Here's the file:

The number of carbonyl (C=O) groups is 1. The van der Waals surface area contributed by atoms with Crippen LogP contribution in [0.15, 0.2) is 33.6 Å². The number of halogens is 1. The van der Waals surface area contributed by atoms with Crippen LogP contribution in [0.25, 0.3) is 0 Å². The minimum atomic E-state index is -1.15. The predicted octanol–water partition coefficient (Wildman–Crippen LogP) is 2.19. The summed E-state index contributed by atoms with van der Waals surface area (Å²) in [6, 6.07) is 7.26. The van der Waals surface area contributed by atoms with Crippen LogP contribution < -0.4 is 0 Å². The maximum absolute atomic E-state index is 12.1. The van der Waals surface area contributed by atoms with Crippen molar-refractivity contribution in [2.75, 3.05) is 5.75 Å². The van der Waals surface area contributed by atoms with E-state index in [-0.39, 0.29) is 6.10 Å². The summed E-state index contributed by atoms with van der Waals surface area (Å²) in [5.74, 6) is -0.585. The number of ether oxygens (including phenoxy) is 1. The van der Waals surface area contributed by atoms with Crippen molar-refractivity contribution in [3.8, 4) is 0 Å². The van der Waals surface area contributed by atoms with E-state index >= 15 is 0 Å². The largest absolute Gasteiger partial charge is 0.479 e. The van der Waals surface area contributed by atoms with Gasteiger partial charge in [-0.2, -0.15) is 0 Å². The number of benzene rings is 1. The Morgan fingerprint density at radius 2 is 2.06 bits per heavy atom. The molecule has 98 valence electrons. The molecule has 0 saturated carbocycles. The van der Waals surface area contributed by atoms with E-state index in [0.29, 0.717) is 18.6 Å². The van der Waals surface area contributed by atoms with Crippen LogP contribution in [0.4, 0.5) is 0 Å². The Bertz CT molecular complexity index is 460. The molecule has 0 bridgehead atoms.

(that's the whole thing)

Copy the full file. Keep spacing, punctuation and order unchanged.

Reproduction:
The number of carbonyl (C=O) groups is 1. The van der Waals surface area contributed by atoms with Crippen LogP contribution in [0.15, 0.2) is 33.6 Å². The number of halogens is 1. The van der Waals surface area contributed by atoms with Crippen LogP contribution in [0.25, 0.3) is 0 Å². The minimum atomic E-state index is -1.15. The predicted octanol–water partition coefficient (Wildman–Crippen LogP) is 2.19. The summed E-state index contributed by atoms with van der Waals surface area (Å²) in [6, 6.07) is 7.26. The van der Waals surface area contributed by atoms with Crippen LogP contribution < -0.4 is 0 Å². The maximum absolute atomic E-state index is 12.1. The van der Waals surface area contributed by atoms with Crippen molar-refractivity contribution in [2.75, 3.05) is 5.75 Å². The van der Waals surface area contributed by atoms with E-state index in [-0.39, 0.29) is 6.10 Å². The summed E-state index contributed by atoms with van der Waals surface area (Å²) in [5.74, 6) is -0.585. The number of ether oxygens (including phenoxy) is 1. The van der Waals surface area contributed by atoms with Crippen molar-refractivity contribution in [3.8, 4) is 0 Å². The van der Waals surface area contributed by atoms with E-state index >= 15 is 0 Å². The largest absolute Gasteiger partial charge is 0.479 e. The van der Waals surface area contributed by atoms with Gasteiger partial charge in [-0.2, -0.15) is 0 Å². The number of benzene rings is 1. The Morgan fingerprint density at radius 2 is 2.06 bits per heavy atom. The molecule has 98 valence electrons. The molecule has 0 saturated carbocycles. The van der Waals surface area contributed by atoms with E-state index in [0.29, 0.717) is 18.6 Å². The van der Waals surface area contributed by atoms with Crippen LogP contribution in [0.4, 0.5) is 0 Å². The Bertz CT molecular complexity index is 460. The molecule has 0 bridgehead atoms.